# end
#
- # If the block takes 2 parameters, both the headers and the body will
- # be passed in for processing. The headers object is defined by
+ # If the block takes 2 parameters, both the +header+ and the +body+ will
+ # be passed in for processing. The header object is defined by
# AMQP::Protocol::Header.
#
# EM.run do
- # exchange = MQ::Exchange.new(MQ.new, :direct, "foo queue")#, :key => 'foo queue')
+ # exchange = MQ.direct("foo queue")
# EM.add_periodic_timer(1) do
# exchange.publish("random number #{rand(1000)}")
# end
#
- # queue = MQ::Queue.new(MQ.new, 'foo queue')
+ # # note that #bind is never called; it is implicit because
+ # # the exchange and queue names match
+ # queue = MQ.queue('foo queue')
# queue.subscribe do |header, body|
# p header
- # puts "received payload [#{body}]" }
+ # puts "received payload [#{body}]"
# end
# end
#
@@ -277,7 +302,7 @@ def subscribe opts = {}, &blk
@consumer_tag = "#{name}-#{Kernel.rand(999_999_999_999)}"
@mq.consumers[@consumer_tag] = self
- raise Error, 'already subscribed to the queue' if @on_msg
+ raise Error, 'already subscribed to the queue' if subscribed?
@on_msg = blk
@on_msg_opts = opts
@@ -292,6 +317,27 @@ def subscribe opts = {}, &blk
self
end
+ # Removes the subscription from the queue and cancels the consumer.
+ # New messages will not be received by the queue. This call is similar
+ # in result to calling #unbind.
+ #
+ # Due to the asynchronous nature of the protocol, it is possible for
+ # "in flight" messages to be received after this call completes.
+ # Those messages will be serviced by the last block used in a
+ # #subscribe or #pop call.
+ #
+ # Additionally, if the queue was created with _autodelete_ set to
+ # true, the server will delete the queue after its wait period
+ # has expired unless the queue is bound to an active exchange.
+ #
+ # The method accepts a block which will be executed when the
+ # unsubscription request is acknowledged as complete by the server.
+ #
+ # * :nowait => true | false (default true)
+ # If set, the server will not respond to the method. The client should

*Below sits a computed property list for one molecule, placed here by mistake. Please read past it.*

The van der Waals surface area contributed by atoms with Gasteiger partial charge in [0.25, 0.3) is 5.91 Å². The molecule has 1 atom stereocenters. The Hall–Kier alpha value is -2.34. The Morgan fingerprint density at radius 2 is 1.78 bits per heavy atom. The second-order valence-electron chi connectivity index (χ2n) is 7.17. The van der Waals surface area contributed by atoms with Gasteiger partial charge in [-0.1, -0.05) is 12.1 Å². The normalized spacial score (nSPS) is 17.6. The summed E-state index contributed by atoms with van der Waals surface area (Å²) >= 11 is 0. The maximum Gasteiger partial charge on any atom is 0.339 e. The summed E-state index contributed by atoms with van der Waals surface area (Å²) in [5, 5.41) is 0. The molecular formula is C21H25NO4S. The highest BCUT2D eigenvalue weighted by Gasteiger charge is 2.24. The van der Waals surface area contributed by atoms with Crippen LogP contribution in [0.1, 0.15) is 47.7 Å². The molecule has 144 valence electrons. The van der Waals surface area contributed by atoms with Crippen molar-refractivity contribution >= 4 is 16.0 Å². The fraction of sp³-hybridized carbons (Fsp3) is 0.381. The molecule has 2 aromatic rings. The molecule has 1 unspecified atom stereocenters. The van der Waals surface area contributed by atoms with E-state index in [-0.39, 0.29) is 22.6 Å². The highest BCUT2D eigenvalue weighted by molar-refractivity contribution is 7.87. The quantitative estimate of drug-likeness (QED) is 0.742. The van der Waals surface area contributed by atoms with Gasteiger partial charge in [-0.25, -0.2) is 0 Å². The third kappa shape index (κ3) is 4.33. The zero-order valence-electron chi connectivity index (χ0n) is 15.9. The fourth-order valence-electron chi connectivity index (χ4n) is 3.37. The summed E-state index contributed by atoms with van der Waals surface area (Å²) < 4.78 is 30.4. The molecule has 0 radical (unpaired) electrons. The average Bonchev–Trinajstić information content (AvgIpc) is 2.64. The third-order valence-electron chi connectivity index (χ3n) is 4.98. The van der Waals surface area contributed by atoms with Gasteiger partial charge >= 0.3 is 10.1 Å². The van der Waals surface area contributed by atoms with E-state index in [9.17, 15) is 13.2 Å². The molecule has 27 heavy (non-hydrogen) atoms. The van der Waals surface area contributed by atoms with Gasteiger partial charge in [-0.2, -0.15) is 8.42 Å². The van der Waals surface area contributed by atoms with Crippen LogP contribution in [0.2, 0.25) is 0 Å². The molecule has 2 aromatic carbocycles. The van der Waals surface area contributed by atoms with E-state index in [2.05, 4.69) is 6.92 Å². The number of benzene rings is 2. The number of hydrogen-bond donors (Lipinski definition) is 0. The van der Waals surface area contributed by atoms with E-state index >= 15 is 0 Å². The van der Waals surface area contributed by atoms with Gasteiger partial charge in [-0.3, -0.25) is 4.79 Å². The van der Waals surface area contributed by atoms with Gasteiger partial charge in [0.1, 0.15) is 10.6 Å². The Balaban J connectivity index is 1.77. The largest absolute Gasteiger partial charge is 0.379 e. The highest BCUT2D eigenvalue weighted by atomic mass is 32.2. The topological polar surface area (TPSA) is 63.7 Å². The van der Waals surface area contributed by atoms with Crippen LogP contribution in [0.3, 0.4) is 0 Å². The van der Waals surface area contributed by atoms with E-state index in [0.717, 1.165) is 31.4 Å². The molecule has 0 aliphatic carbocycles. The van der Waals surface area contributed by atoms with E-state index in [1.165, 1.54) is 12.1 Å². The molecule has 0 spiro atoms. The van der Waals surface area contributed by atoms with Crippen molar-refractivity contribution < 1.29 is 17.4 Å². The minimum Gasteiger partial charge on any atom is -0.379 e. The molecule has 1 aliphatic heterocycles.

+ # not wait for a reply method. If the server could not complete the
+ # method it will raise a channel or connection exception.
+ #
def unsubscribe opts = {}, &blk
@on_msg = nil
@on_cancel = blk
@@ -304,12 +350,27 @@ def unsubscribe opts = {}, &blk
def publish data, opts = {}
exchange.publish(data, opts)
end
+
+ # Boolean check to see if the current queue has already been subscribed
+ # to an exchange.
+ #
+ # Attempts to #subscribe multiple times to any exchange will raise an
+ # Exception. Only a single block at a time can be associated with any
+ # one queue for processing incoming messages.
+ #
+ def subscribed?
+ !!@on_msg
+ end
# Passes the message to the block passed to pop or subscribe.
#
# Performs an arity check on the block's parameters. If arity == 1,
# pass only the message body. If arity != 1, pass the headers and
# the body to the block.
+ #
+ # See AMQP::Protocol::Header for the hash properties available from
+ # the headers parameter. See #pop or #subscribe for a code example.
+ #
def receive headers, body
# XXX why is this here?
if AMQP.closing
View
10 lib/mq/rpc.rb
@@ -4,9 +4,9 @@ class MQ
# Needs more detail and explanation.
#
# EM.run do
- # server = MQ::RPC.new(MQ.new, 'hash table node', Hash)
+ # server = MQ.rpc('hash table node', Hash)
#
- # client = MQ::RPC.new(MQ.new, 'hash table node')
+ # client = MQ.rpc('hash table node')
# client[:now] = Time.now
# client[:one] = 1
#
@@ -74,13 +74,13 @@ def initialize mq, queue, obj = nil
end
end
- # Calling MQ::RPC.new(*args) returns a proxy object without any methods beyond
+ # Calling MQ.rpc(*args) returns a proxy object without any methods beyond
# those in Object. All calls to the proxy are handled by #method_missing which
# works to marshal and unmarshal all method calls and their arguments.
#
# EM.run do
- # server = MQ::RPC.new(MQ.new, 'hash table node', Hash)
- # client = MQ::RPC.new(MQ.new, 'hash table node')
+ # server = MQ.rpc('hash table node', Hash)
+ # client = MQ.rpc('hash table node')
#
# # calls #method_missing on #[] which marshals the method name and
# # arguments to publish them to the remote
Please sign in to comment.
Something went wrong with that request. Please try again.